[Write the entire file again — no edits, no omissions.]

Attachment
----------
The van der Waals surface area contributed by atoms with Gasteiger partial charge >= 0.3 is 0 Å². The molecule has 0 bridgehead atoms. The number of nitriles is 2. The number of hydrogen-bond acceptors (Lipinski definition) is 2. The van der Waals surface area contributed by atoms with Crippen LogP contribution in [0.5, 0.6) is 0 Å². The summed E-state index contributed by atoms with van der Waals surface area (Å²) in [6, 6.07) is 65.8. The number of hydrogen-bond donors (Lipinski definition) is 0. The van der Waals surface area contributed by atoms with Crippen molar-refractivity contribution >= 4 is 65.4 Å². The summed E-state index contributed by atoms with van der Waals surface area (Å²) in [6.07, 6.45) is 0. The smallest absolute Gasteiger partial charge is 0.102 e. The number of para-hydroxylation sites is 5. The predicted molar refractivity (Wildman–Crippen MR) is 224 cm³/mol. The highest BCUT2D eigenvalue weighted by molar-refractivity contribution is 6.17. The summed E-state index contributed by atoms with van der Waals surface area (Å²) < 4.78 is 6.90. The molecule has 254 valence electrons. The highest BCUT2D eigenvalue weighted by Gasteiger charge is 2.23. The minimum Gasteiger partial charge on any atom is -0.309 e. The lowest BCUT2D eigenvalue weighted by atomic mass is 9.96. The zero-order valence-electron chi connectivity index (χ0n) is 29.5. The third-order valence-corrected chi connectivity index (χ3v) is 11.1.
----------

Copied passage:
The van der Waals surface area contributed by atoms with Gasteiger partial charge >= 0.3 is 0 Å². The molecule has 0 bridgehead atoms. The number of nitriles is 2. The number of hydrogen-bond acceptors (Lipinski definition) is 2. The van der Waals surface area contributed by atoms with Crippen LogP contribution in [0.5, 0.6) is 0 Å². The summed E-state index contributed by atoms with van der Waals surface area (Å²) in [6, 6.07) is 65.8. The number of hydrogen-bond donors (Lipinski definition) is 0. The van der Waals surface area contributed by atoms with Crippen molar-refractivity contribution >= 4 is 65.4 Å². The summed E-state index contributed by atoms with van der Waals surface area (Å²) in [6.07, 6.45) is 0. The smallest absolute Gasteiger partial charge is 0.102 e. The number of para-hydroxylation sites is 5. The predicted molar refractivity (Wildman–Crippen MR) is 224 cm³/mol. The highest BCUT2D eigenvalue weighted by molar-refractivity contribution is 6.17. The summed E-state index contributed by atoms with van der Waals surface area (Å²) < 4.78 is 6.90. The molecule has 254 valence electrons. The highest BCUT2D eigenvalue weighted by Gasteiger charge is 2.23. The minimum Gasteiger partial charge on any atom is -0.309 e. The lowest BCUT2D eigenvalue weighted by atomic mass is 9.96. The zero-order valence-electron chi connectivity index (χ0n) is 29.5. The third-order valence-corrected chi connectivity index (χ3v) is 11.1.